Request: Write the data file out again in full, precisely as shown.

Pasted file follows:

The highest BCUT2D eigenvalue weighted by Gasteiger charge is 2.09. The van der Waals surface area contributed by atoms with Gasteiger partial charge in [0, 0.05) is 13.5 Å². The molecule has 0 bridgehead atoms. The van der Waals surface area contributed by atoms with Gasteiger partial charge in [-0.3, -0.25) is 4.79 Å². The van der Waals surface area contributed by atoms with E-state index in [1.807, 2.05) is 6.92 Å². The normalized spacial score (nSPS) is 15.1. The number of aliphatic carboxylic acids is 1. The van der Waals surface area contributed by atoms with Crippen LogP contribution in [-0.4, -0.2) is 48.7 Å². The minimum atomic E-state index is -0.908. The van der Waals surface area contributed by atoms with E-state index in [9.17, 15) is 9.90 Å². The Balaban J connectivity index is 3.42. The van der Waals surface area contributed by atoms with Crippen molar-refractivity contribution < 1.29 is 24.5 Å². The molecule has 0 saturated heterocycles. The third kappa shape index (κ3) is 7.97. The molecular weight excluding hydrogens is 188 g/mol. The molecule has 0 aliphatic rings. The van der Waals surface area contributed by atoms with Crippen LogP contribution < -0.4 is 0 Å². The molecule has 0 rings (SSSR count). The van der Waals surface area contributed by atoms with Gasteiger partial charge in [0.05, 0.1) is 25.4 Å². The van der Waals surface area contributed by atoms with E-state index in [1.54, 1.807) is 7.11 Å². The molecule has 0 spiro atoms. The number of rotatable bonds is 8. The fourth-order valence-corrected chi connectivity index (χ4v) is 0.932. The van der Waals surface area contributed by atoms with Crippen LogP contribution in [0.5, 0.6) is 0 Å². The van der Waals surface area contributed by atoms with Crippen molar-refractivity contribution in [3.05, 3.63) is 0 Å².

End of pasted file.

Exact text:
The highest BCUT2D eigenvalue weighted by Gasteiger charge is 2.09. The van der Waals surface area contributed by atoms with Gasteiger partial charge in [0, 0.05) is 13.5 Å². The molecule has 0 bridgehead atoms. The van der Waals surface area contributed by atoms with Gasteiger partial charge in [-0.3, -0.25) is 4.79 Å². The van der Waals surface area contributed by atoms with E-state index in [1.807, 2.05) is 6.92 Å². The normalized spacial score (nSPS) is 15.1. The number of aliphatic carboxylic acids is 1. The van der Waals surface area contributed by atoms with Crippen LogP contribution in [-0.4, -0.2) is 48.7 Å². The minimum atomic E-state index is -0.908. The van der Waals surface area contributed by atoms with E-state index in [9.17, 15) is 9.90 Å². The Balaban J connectivity index is 3.42. The van der Waals surface area contributed by atoms with Crippen molar-refractivity contribution < 1.29 is 24.5 Å². The molecule has 0 saturated heterocycles. The third kappa shape index (κ3) is 7.97. The molecular weight excluding hydrogens is 188 g/mol. The molecule has 0 aliphatic rings. The van der Waals surface area contributed by atoms with Crippen LogP contribution < -0.4 is 0 Å². The molecule has 0 rings (SSSR count). The van der Waals surface area contributed by atoms with Gasteiger partial charge in [0.05, 0.1) is 25.4 Å². The van der Waals surface area contributed by atoms with E-state index in [1.54, 1.807) is 7.11 Å². The molecule has 0 spiro atoms. The number of rotatable bonds is 8. The fourth-order valence-corrected chi connectivity index (χ4v) is 0.932. The van der Waals surface area contributed by atoms with Crippen LogP contribution in [0.5, 0.6) is 0 Å². The van der Waals surface area contributed by atoms with Crippen molar-refractivity contribution in [3.05, 3.63) is 0 Å².